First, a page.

Chemguide: Core Chemistry 14 - 16
Reactions between acids and carbonates
This page looks at the reactions between acids and carbonates to give a salt, carbon dioxide and water.
A summary equation
Reactions involving calcium carbonate
The commonest carbonate-acid reaction you will come across is that between calcium carbonate and dilute hydrochloric acid.
Calcium carbonate occurs naturally as chalk, limestone and marble. The photo shows the reaction with marble chips.
You get immediate fizzing with a colourless gas given off - that's carbon dioxide. The marble reacts to give a colourless solution of calcium chloride.
CaCO3(s) + 2HCl(aq) CaCl2(aq) + CO2(g) + H2O(l)
The reaction with dilute sulfuric acid is slightly more complicated because the calcium sulfate formed is only very slightly soluble.
The reaction starts, but almost immediately stops again because the marble chips get coated with a layer of calcium sulfate which prevents any more acid getting at the marble chip.
The photo shows what the reaction looks like a short time after you have added the acid. Nothing is happening.
The ionic equation for the reaction
All carbonates react in the same sort of way and that is because the same underlying bit of chemistry happens in each case.
Carbonate ions from the carbonate react with hydrogen ions from the acid.
CO32-(s or aq) + 2H+(aq) CO2(g) + H2O(l)
The "(s or aq)" is because a few carbonates (sodium, potassium and ammonium carbonates) are soluble in water, and so you might use a solution of one of these.
So if you added dilute hydrochloric acid to sodium carbonate solution, you would again get carbon dioxide produced - but this time everything would be in solution.
So what happens to the other ions? They are spectator ions.
In the hydrochloric acid / calcium carbonate case, the chloride ions are there in solution all the time. The calcium ions were originally present in the solid and end up in the solution, but they are still calcium ions.
So the solution contains calcium ions and chloride ions - calcium chloride solution.
The reaction between copper(II) carbonate and dilute sulfuric acid
Copper(II) carbonate is an insoluble green powder. This photo comes from Wikipedia.
The next video shows its reaction with dilute sulfuric and, and shows how you can test for the carbon dioxide given off.
CuCO3(s) + H2SO4(aq) CuSO4(aq) + CO2(g) + H2O(l)
The ionic equation, showing the reaction between the carbonate and hydrogen ions, is exactly the same as before - except, of course, that we know copper(II) carbonate is a solid.
CO32-(s) + 2H+(aq) CO2(g) + H2O(l)
This time the spectator ions you are left with are copper(II) ions and sulfate ions in solution - blue copper(II) sulfate solution.
Testing for the carbon dioxide
You test for carbon dioxide using lime water - a very dilute solution of calcium hydroxide in water. Lime water is a colourless solution and turns cloudy ("milky") when carbon dioxide is passed through it.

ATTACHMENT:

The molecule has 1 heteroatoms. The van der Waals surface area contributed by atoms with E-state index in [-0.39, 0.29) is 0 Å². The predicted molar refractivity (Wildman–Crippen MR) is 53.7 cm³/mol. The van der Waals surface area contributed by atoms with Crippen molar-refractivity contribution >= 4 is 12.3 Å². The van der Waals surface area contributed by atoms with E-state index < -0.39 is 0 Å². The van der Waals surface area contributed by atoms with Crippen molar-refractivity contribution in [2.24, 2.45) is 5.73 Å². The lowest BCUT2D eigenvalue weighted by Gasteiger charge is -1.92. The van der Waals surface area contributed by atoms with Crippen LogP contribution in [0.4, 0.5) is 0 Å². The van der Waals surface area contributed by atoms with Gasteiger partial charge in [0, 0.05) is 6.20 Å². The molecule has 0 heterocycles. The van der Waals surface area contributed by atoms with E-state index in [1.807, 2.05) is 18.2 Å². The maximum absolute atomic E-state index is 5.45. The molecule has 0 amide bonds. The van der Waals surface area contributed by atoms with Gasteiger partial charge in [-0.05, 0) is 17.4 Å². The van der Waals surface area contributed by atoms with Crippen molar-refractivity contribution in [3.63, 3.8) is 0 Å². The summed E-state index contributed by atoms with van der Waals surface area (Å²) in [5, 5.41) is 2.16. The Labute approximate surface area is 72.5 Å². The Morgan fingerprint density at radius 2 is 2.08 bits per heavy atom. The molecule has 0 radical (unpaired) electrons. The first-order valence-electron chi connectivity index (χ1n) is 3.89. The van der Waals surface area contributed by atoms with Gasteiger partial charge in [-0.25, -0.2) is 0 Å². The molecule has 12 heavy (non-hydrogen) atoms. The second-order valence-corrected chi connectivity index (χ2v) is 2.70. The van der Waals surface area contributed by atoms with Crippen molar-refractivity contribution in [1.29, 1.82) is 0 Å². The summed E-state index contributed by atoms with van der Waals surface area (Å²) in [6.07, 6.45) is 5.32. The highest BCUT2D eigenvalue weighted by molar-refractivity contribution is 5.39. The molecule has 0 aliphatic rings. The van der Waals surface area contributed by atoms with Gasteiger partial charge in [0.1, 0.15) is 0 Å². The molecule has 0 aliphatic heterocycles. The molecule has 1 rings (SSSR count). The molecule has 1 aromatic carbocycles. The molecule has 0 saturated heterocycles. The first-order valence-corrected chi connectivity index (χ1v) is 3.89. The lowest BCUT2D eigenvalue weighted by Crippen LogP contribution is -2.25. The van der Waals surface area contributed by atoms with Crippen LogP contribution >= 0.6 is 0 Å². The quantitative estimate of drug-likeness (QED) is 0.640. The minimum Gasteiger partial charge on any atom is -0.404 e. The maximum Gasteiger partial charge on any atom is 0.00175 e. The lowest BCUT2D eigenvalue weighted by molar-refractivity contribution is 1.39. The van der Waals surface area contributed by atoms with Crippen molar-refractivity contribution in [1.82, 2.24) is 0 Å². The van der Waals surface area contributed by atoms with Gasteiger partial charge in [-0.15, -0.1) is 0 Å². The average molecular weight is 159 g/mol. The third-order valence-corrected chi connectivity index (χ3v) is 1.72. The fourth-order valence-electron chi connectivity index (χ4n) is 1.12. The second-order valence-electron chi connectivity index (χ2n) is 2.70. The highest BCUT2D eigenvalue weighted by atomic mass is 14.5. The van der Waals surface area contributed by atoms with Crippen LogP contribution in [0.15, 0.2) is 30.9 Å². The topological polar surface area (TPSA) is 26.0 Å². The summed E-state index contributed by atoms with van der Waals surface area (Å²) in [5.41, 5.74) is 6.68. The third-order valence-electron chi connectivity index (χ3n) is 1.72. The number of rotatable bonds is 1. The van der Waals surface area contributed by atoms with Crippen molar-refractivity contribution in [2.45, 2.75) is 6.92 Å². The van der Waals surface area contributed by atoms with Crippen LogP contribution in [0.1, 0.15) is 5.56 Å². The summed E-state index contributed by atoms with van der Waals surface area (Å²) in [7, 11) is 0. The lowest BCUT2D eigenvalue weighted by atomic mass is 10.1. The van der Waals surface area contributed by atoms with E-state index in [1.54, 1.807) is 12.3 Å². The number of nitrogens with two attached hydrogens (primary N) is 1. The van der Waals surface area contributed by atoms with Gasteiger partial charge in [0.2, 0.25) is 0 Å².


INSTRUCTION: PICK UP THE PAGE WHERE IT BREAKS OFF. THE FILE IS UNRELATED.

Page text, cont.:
The calcium hydroxide reacts with the carbon dioxide to give insoluble calcium carbonate - that's what causes the cloudiness.
Ca(OH)2(aq) + CO2(g) CaCO3(s) + H2O(l)
Making calcium hydrogencarbonate
If you pass carbon dioxide through lime water for a long time, it first goes milky because of the formation of a precipitate of calcium carbonate, but then the precipitate disappears again giving a colourless solution.
The next bit of video shows this happening. The video is a bit clumsy but is chemically accurate.
The calcium carbonate precipitate reacts with more carbon dioxide to form calcium hydrogencarbonate, Ca(HCO3)2. Calcium hydrogencarbonate is soluble in water.
CaCO3(s) + CO2(g) + H2O(l) Ca(HCO3)2(aq)
This is the same reaction which produces cave systems in limestone rocks. Limestone is a form of calcium carbonate. Carbon dioxide dissolved in rain water gradually dissolves the rock over very long periods of time.
The reaction of hydrogencarbonates with acids
You will find compounds like sodium hydrogencarbonate also called "sodium hydrogen carbonate" (separate words) or the old name "sodium bicarbonate". I prefer the name "sodium hydrogencarbonate" because it shows that the hydrogen and carbonate are both part of the same HCO3- ion.
There are very few solid hydrogencarbonates - the only ones you are likely to meet are sodium and potassium hydrogencarbonates.
Calcium hydrogencarbonate only exists in solution. If you try to turn it into a solid, it splits up again into calcium carbonate and carbon dioxide and water.
Hydrogencarbonates react with acids in the same way as carbonates.
So, for example, if you add dilute hydrochloric acid to solid sodium hydrogencarbonate, it will react giving off colourless carbon dioxide gas and producing colourless sodium chloride solution.
NaHCO3(s) + HCl(aq) NaCl(aq) + CO2(g) + H2O(l)
The ionic equation for the reaction is
HCO3-(s) + H+(aq) CO2(g) + H2O(l)
Note: To be honest, at this level you might come across calcium hydrogencarbonate being formed in the lime water reaction, and you might come across sodium hydrogencarbonate being used to test for an acid. If you add solid sodium hydrogencarbonate to a liquid and get carbon dioxide given off, then the liquid must be acidic.
You might also come across calcium or magnesium hydrogencarbonates if you do a topic about hard water.
And that is about all you will need to know!
© Jim Clark 2020